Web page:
Debasing the value of money by creating more of it is nothing new or esoteric. Irresponsible governments have done this, not just for centuries, but for thousands of years.

It is a way to take people’s wealth from them without having to openly raise taxes. Inflation is the most universal tax of all.

All the pretty talk about how tax rates will be raised only on “the rich” hides the ugly fact that the poorest people in the country will see the value of their money decline, just like everybody else, and at the same rate as everybody else, when the government creates more money and spends it.

If you have $100 and, after inflation follows from “quantitative easing,” that $100 dollars will only buy what $80 bought before, then that is the same economically as if the government had taxed away one-fifth of your money and spent it.

But it is not the same politically, so long as gullible people don’t look beyond words to the reality that inflation taxes everybody, the poorest as well as the richest.

[Thomas Sowell is a senior fellow at the Hoover Institution, Stanford University, Stanford, CA 94305. His website is www.tsowell.com.] COPYRIGHT 2012 CREATORS.COM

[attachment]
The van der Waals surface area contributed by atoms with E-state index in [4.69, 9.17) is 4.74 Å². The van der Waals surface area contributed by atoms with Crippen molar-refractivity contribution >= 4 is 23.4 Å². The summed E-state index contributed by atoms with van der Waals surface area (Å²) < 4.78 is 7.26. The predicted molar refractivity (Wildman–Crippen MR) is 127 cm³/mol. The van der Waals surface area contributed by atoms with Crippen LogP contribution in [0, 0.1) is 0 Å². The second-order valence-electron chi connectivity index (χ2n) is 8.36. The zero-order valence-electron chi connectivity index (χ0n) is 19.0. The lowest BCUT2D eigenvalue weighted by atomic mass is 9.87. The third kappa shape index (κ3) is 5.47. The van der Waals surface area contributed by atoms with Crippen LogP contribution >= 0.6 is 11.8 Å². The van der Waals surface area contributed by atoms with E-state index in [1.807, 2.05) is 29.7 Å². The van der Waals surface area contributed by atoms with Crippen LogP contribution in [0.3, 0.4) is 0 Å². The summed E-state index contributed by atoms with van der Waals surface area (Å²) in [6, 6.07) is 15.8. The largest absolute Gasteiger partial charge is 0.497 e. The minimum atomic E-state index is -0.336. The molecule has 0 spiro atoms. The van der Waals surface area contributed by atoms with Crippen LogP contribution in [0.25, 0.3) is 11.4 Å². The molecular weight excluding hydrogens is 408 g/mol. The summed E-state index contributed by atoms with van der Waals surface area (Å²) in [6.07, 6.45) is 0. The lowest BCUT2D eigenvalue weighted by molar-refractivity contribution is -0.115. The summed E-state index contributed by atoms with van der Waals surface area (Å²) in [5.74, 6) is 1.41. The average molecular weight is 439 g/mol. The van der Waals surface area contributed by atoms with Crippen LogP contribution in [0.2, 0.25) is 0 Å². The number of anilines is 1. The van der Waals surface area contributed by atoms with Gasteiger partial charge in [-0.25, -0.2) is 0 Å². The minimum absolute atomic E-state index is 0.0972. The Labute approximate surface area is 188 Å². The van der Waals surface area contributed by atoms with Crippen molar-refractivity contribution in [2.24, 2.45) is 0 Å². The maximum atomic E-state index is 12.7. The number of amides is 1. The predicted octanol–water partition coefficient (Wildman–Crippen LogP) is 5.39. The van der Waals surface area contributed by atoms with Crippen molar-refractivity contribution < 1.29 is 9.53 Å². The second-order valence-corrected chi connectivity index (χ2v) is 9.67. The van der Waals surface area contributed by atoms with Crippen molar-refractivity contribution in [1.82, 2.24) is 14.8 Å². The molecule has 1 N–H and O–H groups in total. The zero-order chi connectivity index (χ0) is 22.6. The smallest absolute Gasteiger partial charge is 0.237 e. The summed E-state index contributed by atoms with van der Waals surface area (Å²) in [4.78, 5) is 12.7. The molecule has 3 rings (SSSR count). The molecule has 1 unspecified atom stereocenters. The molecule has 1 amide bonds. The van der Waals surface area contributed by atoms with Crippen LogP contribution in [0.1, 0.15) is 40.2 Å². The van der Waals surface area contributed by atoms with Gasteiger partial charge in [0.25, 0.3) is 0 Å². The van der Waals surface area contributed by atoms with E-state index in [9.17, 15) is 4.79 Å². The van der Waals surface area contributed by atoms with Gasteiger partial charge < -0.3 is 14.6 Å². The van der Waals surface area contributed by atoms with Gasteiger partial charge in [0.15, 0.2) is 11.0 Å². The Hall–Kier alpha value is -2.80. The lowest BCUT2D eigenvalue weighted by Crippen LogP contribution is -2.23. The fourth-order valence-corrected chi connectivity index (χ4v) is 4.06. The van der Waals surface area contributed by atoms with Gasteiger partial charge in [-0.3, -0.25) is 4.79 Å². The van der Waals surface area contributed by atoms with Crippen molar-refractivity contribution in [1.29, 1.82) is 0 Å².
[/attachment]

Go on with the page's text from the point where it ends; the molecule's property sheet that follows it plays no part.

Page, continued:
MikePatton
MikePatton's picture
Offline
Joined: 11/08/2007
True. Bush balanced the

True. Bush balanced the budget by taxing the rich less, they were able to make more money, thus increasing revenue.

albion
albion's picture
Offline
Joined: 12/27/2005
Not true

Neither George H.W. Bush nor George W. Bush balanced the budget during their respective administrations.

Under GWHB the budget deficit, as a percentage of GDP, ranged from -2.8% to -4.7%.
GWB inherited a $128 billion surplus (+1.3%) that he turned it into a deficit for the next seven years of his aministration.

The Bush tax cuts are the largets single contributing factor to the deficit today. Take back those cuts, and the cost of the two wars, and the deficit would be about 0.4% of GDP.

Opinions are all well and good, but you cannot manufacture facts.

NUK_1
NUK_1's picture
Offline
Joined: 12/17/2007
LOL....think u missed the sarcasm there

Don't think that "Mike Patton" was being too serious there and looking to see who fell for it. He caught someone already, sort of like when "lion" posts some idiotic BS like "social security is self-funding."

BobbyBiplane
BobbyBiplane's picture
Offline
Joined: 02/21/2007
Thomas Sowell Has It Correctly Stated

As a former professor and researcher of economics, Thomas Sowell has correctly deliniated the risks of current US fiscal policy and the failure to stop the runaway increases of government defecit spending and "stimulus." Quantitative Easing or the buying of financial instruments and/or assets through the creation of "new money" is extremely dangerous as it invariably leads to inflation. The upside for governments is the relative decline in the value of government debt. The downside for its citizenry is the relative decline of savings across time.

Bob

Recent Comments